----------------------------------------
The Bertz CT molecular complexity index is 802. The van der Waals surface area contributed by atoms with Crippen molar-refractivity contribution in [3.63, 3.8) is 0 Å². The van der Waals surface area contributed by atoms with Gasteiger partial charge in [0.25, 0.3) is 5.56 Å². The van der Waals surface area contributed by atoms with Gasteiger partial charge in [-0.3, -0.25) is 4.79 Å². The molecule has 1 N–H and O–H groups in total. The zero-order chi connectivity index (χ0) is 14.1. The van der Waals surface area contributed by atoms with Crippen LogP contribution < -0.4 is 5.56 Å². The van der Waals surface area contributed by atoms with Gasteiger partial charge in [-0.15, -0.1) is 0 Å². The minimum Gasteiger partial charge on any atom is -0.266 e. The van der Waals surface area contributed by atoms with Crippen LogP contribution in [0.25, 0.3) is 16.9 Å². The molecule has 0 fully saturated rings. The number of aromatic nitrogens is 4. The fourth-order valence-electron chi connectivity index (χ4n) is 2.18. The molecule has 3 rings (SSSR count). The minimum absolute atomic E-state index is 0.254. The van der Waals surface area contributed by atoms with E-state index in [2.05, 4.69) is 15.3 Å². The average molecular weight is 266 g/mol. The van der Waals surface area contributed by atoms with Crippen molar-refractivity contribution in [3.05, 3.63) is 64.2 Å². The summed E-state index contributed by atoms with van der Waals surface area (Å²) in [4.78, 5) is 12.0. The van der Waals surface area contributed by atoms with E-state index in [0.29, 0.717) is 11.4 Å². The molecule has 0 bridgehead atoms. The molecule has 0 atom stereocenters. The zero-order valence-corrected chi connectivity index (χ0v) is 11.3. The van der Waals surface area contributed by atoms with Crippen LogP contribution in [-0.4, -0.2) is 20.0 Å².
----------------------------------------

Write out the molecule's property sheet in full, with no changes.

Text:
The Bertz CT molecular complexity index is 802. The van der Waals surface area contributed by atoms with Crippen molar-refractivity contribution in [3.63, 3.8) is 0 Å². The van der Waals surface area contributed by atoms with Gasteiger partial charge in [0.25, 0.3) is 5.56 Å². The van der Waals surface area contributed by atoms with Gasteiger partial charge in [-0.3, -0.25) is 4.79 Å². The molecule has 1 N–H and O–H groups in total. The zero-order chi connectivity index (χ0) is 14.1. The van der Waals surface area contributed by atoms with Crippen LogP contribution < -0.4 is 5.56 Å². The van der Waals surface area contributed by atoms with Gasteiger partial charge in [-0.15, -0.1) is 0 Å². The minimum Gasteiger partial charge on any atom is -0.266 e. The van der Waals surface area contributed by atoms with Crippen LogP contribution in [0.25, 0.3) is 16.9 Å². The molecule has 0 fully saturated rings. The number of aromatic nitrogens is 4. The fourth-order valence-electron chi connectivity index (χ4n) is 2.18. The molecule has 3 rings (SSSR count). The minimum absolute atomic E-state index is 0.254. The van der Waals surface area contributed by atoms with E-state index in [2.05, 4.69) is 15.3 Å². The average molecular weight is 266 g/mol. The van der Waals surface area contributed by atoms with Crippen molar-refractivity contribution in [3.05, 3.63) is 64.2 Å². The summed E-state index contributed by atoms with van der Waals surface area (Å²) in [4.78, 5) is 12.0. The van der Waals surface area contributed by atoms with E-state index in [0.29, 0.717) is 11.4 Å². The molecule has 0 bridgehead atoms. The molecule has 0 atom stereocenters. The zero-order valence-corrected chi connectivity index (χ0v) is 11.3. The van der Waals surface area contributed by atoms with Crippen LogP contribution in [-0.4, -0.2) is 20.0 Å².